Wisconsin Gov. Walker Signs Union Limits Into Law, Pokes Labor In Eye

Wisconsin Gov. Scott Walker,   March 7, 2011. i

Wisconsin Gov. Scott Walker, March 7, 2011. Justin Sullivan/Getty Images hide caption

itoggle caption Justin Sullivan/Getty Images
Wisconsin Gov. Scott Walker,   March 7, 2011.

Wisconsin Gov. Scott Walker, March 7, 2011.

Justin Sullivan/Getty Images

Wisconsin Gov. Scott Walker signed into law Friday morning legislation which greatly restricts collective bargaining by the unions that represent the state's public employees.

The governor's signing brought to a close a raucous chapter in Wisconsin's modern political history which pitted the state's Republican chief executive and GOP leaders of the statehouse and those voters supporting them against the legislature's Democratic minority, organized labor and many other voters.

He tweeted:

At 9:30am I signed the budget repair bill to save jobs, balance the budget, help taxpayers, and reform gov't.

In another Walker tweet, the governor appeared to be poking labor officials in the eye:

The budget repair allows us to save 1500 state jobs. I notified the unions of the good news this AM.

In another tweet, Walker noted that Friday's Japan earthquake gave "perspective to Wisconsin political battles.

Walker also made the rounds of the morning shows, appearing on CNBC's Squawkbox and MSNBC's Morning Joe.

The Milwaukee Journal Sentinel reported that Walker planned to have some type of ceremony and news conference later Friday.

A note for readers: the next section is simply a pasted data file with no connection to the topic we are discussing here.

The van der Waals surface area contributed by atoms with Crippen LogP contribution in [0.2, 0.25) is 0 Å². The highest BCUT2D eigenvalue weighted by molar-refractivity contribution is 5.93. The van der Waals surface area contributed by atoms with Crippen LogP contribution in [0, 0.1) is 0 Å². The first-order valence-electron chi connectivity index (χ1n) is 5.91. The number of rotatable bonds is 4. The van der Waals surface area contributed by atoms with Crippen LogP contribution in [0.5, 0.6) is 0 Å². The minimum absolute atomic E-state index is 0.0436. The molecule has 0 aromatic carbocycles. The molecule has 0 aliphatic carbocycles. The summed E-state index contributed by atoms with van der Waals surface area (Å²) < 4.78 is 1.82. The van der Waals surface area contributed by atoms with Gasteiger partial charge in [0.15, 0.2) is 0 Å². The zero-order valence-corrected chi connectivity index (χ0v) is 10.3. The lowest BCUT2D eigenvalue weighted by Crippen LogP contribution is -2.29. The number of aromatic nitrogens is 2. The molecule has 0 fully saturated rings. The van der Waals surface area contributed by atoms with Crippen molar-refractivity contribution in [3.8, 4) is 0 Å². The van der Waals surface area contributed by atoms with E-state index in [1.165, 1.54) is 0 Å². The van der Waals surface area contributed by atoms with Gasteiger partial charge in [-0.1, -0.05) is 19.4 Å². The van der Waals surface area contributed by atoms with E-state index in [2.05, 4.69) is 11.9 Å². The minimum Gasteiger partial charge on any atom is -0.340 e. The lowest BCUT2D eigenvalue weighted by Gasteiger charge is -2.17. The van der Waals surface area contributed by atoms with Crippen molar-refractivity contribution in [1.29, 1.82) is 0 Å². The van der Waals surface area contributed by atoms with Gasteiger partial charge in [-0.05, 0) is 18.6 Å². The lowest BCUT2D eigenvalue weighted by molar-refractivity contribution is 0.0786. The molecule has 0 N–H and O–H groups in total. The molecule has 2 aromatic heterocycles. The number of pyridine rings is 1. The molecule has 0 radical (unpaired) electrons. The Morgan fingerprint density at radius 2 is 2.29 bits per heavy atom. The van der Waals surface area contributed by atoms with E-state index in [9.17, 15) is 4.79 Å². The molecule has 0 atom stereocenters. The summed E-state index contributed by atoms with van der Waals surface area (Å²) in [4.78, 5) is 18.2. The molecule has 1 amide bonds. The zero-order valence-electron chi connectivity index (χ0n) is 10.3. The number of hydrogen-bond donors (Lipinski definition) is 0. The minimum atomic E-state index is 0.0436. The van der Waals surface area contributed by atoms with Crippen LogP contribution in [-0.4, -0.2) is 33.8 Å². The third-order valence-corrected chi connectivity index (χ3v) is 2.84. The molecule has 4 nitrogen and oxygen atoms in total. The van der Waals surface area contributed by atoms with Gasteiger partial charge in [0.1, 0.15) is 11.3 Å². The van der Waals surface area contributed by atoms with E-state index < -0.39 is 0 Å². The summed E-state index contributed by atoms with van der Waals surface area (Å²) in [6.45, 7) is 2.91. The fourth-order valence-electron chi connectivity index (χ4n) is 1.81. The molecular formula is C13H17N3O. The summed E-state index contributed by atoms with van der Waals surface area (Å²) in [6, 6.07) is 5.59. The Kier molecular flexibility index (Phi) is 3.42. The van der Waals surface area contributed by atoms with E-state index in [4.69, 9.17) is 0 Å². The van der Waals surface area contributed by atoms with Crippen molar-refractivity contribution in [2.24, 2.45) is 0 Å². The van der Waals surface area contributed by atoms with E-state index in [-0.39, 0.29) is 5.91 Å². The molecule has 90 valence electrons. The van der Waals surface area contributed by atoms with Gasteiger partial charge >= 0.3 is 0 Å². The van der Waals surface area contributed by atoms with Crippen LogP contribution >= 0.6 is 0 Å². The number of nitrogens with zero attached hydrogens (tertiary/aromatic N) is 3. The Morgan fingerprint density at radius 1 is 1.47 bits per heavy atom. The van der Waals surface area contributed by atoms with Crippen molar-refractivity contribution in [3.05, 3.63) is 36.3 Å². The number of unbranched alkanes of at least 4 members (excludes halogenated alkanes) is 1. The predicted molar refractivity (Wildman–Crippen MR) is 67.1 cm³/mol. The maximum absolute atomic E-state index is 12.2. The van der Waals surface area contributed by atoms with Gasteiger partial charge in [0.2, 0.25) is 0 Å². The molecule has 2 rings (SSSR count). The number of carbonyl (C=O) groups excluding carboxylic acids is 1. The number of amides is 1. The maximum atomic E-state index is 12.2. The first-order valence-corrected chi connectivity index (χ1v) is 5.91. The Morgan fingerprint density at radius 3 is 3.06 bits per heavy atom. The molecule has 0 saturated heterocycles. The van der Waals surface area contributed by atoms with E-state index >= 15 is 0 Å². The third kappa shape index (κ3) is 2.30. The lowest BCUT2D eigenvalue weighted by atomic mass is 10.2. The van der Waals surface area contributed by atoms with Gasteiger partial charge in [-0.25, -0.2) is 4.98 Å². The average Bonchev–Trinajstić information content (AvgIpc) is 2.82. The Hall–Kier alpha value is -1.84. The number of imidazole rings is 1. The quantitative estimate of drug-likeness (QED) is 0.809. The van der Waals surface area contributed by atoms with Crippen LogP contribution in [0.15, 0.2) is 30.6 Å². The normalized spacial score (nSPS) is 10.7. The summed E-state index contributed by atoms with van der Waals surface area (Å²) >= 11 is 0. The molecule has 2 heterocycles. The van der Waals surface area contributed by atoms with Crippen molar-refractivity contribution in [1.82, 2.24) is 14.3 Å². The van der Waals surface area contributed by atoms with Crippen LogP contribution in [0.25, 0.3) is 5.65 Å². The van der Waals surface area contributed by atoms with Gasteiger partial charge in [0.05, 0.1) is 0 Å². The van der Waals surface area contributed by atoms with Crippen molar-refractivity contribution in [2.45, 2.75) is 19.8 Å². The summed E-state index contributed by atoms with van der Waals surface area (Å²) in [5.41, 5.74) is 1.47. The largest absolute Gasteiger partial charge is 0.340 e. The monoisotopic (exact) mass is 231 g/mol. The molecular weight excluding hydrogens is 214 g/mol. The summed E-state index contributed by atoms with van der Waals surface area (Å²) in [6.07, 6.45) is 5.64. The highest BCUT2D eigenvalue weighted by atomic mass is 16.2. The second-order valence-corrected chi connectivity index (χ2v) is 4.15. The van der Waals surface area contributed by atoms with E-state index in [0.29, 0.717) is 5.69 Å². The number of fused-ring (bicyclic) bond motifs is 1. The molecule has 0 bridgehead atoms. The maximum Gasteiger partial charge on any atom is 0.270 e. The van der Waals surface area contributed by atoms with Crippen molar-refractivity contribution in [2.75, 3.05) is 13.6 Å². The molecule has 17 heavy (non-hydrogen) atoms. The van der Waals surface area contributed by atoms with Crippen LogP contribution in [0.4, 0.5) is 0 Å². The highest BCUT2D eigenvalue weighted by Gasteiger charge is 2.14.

The news organization also reported that it was unclear what the Senate Democrats who fled to Illinois were planning to do.

An excerpt:

Walker sent his directive to the state Department of Administration and the office of State Employment Relations.

In his directive, Walker issued a statement:

"The Legislature helped us save 1,500 middle-class jobs by moving forward this week with the budget repair. The state will now be able to realize $30 million in savings to balance the budget and allow 1,500 state employees to keep their jobs. The reforms contained in this legislation, which require modest health care and pension contributions from all public employees, will help put Wisconsin on a path to fiscal sustainability.

"While tough budget choices certainly still lie ahead, both state and local units of government will not have to do any mass layoffs or direct service reductions because of the reforms contained in the budget repair bill. Moving forward the hard-working, professional public sector employees who show up to work every day and do an excellent job will help ensure Wisconsin has a business climate that allows the private sector to create 250,000 new jobs."

The State Capitol, meanwhile, opened for business at 8 a.m. Friday, with relatively few protesters in attendance. It was unclear when Senate Democrats, who had been staying away in Illinois, would return, or whether some of they had returned to Wisconsin.

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